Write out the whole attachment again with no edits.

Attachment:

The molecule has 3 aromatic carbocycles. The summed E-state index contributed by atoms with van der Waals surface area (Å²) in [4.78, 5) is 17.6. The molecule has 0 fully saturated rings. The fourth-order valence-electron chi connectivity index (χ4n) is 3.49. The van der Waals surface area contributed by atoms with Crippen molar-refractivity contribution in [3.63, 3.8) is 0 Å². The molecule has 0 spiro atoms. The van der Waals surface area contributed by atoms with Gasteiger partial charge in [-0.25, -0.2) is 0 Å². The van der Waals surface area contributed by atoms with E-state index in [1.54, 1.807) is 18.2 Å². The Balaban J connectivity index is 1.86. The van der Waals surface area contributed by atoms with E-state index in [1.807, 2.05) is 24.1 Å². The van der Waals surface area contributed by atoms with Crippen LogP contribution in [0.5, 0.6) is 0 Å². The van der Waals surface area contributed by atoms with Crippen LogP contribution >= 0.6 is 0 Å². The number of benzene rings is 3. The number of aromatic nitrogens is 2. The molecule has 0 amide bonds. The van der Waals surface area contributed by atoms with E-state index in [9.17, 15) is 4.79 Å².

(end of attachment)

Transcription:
The molecule has 3 aromatic carbocycles. The summed E-state index contributed by atoms with van der Waals surface area (Å²) in [4.78, 5) is 17.6. The molecule has 0 fully saturated rings. The fourth-order valence-electron chi connectivity index (χ4n) is 3.49. The van der Waals surface area contributed by atoms with Crippen molar-refractivity contribution in [3.63, 3.8) is 0 Å². The molecule has 0 spiro atoms. The van der Waals surface area contributed by atoms with Gasteiger partial charge in [-0.25, -0.2) is 0 Å². The van der Waals surface area contributed by atoms with E-state index in [1.54, 1.807) is 18.2 Å². The Balaban J connectivity index is 1.86. The van der Waals surface area contributed by atoms with E-state index in [1.807, 2.05) is 24.1 Å². The van der Waals surface area contributed by atoms with Crippen LogP contribution in [0.5, 0.6) is 0 Å². The van der Waals surface area contributed by atoms with Crippen LogP contribution >= 0.6 is 0 Å². The number of benzene rings is 3. The number of aromatic nitrogens is 2. The molecule has 0 amide bonds. The van der Waals surface area contributed by atoms with E-state index in [9.17, 15) is 4.79 Å².